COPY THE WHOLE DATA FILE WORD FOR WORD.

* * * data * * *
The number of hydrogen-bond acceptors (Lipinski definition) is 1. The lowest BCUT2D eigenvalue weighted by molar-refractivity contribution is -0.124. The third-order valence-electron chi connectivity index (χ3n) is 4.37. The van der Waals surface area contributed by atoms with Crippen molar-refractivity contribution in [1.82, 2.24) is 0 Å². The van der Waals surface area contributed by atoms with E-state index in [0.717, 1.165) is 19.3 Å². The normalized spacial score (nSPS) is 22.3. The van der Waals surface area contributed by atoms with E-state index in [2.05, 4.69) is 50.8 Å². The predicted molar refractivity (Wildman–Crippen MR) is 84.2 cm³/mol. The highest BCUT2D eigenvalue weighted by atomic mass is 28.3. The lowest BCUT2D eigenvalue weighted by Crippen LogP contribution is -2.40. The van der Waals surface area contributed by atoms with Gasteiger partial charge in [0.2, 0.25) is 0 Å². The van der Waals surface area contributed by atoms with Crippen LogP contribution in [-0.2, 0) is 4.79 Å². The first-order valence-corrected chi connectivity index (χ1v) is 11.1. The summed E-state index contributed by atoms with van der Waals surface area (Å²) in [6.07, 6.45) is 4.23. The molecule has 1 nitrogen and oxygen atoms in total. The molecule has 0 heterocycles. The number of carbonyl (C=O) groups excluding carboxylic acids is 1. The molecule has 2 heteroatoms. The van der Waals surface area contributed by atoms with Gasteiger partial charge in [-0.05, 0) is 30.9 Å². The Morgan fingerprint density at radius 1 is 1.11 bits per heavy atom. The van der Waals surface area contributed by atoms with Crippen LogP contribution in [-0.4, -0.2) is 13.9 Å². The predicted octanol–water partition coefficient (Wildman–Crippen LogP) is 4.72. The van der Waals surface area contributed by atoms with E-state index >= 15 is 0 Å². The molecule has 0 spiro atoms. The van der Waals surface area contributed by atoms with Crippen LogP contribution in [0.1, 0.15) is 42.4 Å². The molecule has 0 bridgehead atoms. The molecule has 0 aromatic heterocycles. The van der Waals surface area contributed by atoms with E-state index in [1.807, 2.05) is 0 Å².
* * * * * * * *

The number of hydrogen-bond acceptors (Lipinski definition) is 1. The lowest BCUT2D eigenvalue weighted by molar-refractivity contribution is -0.124. The third-order valence-electron chi connectivity index (χ3n) is 4.37. The van der Waals surface area contributed by atoms with Crippen molar-refractivity contribution in [1.82, 2.24) is 0 Å². The van der Waals surface area contributed by atoms with E-state index in [0.717, 1.165) is 19.3 Å². The normalized spacial score (nSPS) is 22.3. The van der Waals surface area contributed by atoms with E-state index in [2.05, 4.69) is 50.8 Å². The predicted molar refractivity (Wildman–Crippen MR) is 84.2 cm³/mol. The highest BCUT2D eigenvalue weighted by atomic mass is 28.3. The lowest BCUT2D eigenvalue weighted by Crippen LogP contribution is -2.40. The van der Waals surface area contributed by atoms with Gasteiger partial charge in [0.2, 0.25) is 0 Å². The van der Waals surface area contributed by atoms with Crippen LogP contribution in [-0.2, 0) is 4.79 Å². The first-order valence-corrected chi connectivity index (χ1v) is 11.1. The summed E-state index contributed by atoms with van der Waals surface area (Å²) in [6.07, 6.45) is 4.23. The molecule has 1 nitrogen and oxygen atoms in total. The molecule has 0 heterocycles. The number of carbonyl (C=O) groups excluding carboxylic acids is 1. The molecule has 2 heteroatoms. The van der Waals surface area contributed by atoms with Gasteiger partial charge in [-0.05, 0) is 30.9 Å². The Morgan fingerprint density at radius 1 is 1.11 bits per heavy atom. The van der Waals surface area contributed by atoms with Crippen LogP contribution in [-0.4, -0.2) is 13.9 Å². The predicted octanol–water partition coefficient (Wildman–Crippen LogP) is 4.72. The van der Waals surface area contributed by atoms with E-state index >= 15 is 0 Å². The molecule has 0 spiro atoms. The van der Waals surface area contributed by atoms with Crippen LogP contribution in [0.1, 0.15) is 42.4 Å². The molecule has 0 bridgehead atoms. The molecule has 0 aromatic heterocycles. The van der Waals surface area contributed by atoms with E-state index in [1.807, 2.05) is 0 Å².